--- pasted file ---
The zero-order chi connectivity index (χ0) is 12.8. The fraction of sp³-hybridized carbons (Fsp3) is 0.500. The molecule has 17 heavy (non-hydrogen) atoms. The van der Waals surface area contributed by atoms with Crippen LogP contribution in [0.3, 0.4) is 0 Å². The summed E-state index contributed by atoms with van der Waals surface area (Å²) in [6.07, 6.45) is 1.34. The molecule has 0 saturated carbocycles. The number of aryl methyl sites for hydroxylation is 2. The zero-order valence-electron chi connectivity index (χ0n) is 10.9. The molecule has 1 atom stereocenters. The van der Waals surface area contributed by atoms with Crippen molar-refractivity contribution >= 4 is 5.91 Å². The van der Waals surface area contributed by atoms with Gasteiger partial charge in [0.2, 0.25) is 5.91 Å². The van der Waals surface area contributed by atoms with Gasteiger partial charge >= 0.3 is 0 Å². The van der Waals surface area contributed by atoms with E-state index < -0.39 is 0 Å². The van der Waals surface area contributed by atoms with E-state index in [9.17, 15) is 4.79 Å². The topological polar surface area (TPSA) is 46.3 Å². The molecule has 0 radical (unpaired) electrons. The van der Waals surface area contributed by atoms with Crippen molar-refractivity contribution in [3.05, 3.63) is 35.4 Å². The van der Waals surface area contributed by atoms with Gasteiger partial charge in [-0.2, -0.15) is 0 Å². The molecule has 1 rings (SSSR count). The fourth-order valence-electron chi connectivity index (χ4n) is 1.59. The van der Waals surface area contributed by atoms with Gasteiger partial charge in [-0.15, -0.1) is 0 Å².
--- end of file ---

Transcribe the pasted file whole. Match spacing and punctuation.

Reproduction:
The zero-order chi connectivity index (χ0) is 12.8. The fraction of sp³-hybridized carbons (Fsp3) is 0.500. The molecule has 17 heavy (non-hydrogen) atoms. The van der Waals surface area contributed by atoms with Crippen LogP contribution in [0.3, 0.4) is 0 Å². The summed E-state index contributed by atoms with van der Waals surface area (Å²) in [6.07, 6.45) is 1.34. The molecule has 0 saturated carbocycles. The number of aryl methyl sites for hydroxylation is 2. The zero-order valence-electron chi connectivity index (χ0n) is 10.9. The molecule has 1 atom stereocenters. The van der Waals surface area contributed by atoms with Crippen molar-refractivity contribution >= 4 is 5.91 Å². The van der Waals surface area contributed by atoms with Gasteiger partial charge in [0.2, 0.25) is 5.91 Å². The van der Waals surface area contributed by atoms with Gasteiger partial charge >= 0.3 is 0 Å². The van der Waals surface area contributed by atoms with E-state index < -0.39 is 0 Å². The van der Waals surface area contributed by atoms with E-state index in [9.17, 15) is 4.79 Å². The topological polar surface area (TPSA) is 46.3 Å². The molecule has 0 radical (unpaired) electrons. The van der Waals surface area contributed by atoms with Crippen molar-refractivity contribution in [3.05, 3.63) is 35.4 Å². The van der Waals surface area contributed by atoms with Gasteiger partial charge in [-0.2, -0.15) is 0 Å². The molecule has 1 rings (SSSR count). The fourth-order valence-electron chi connectivity index (χ4n) is 1.59. The van der Waals surface area contributed by atoms with Gasteiger partial charge in [-0.15, -0.1) is 0 Å².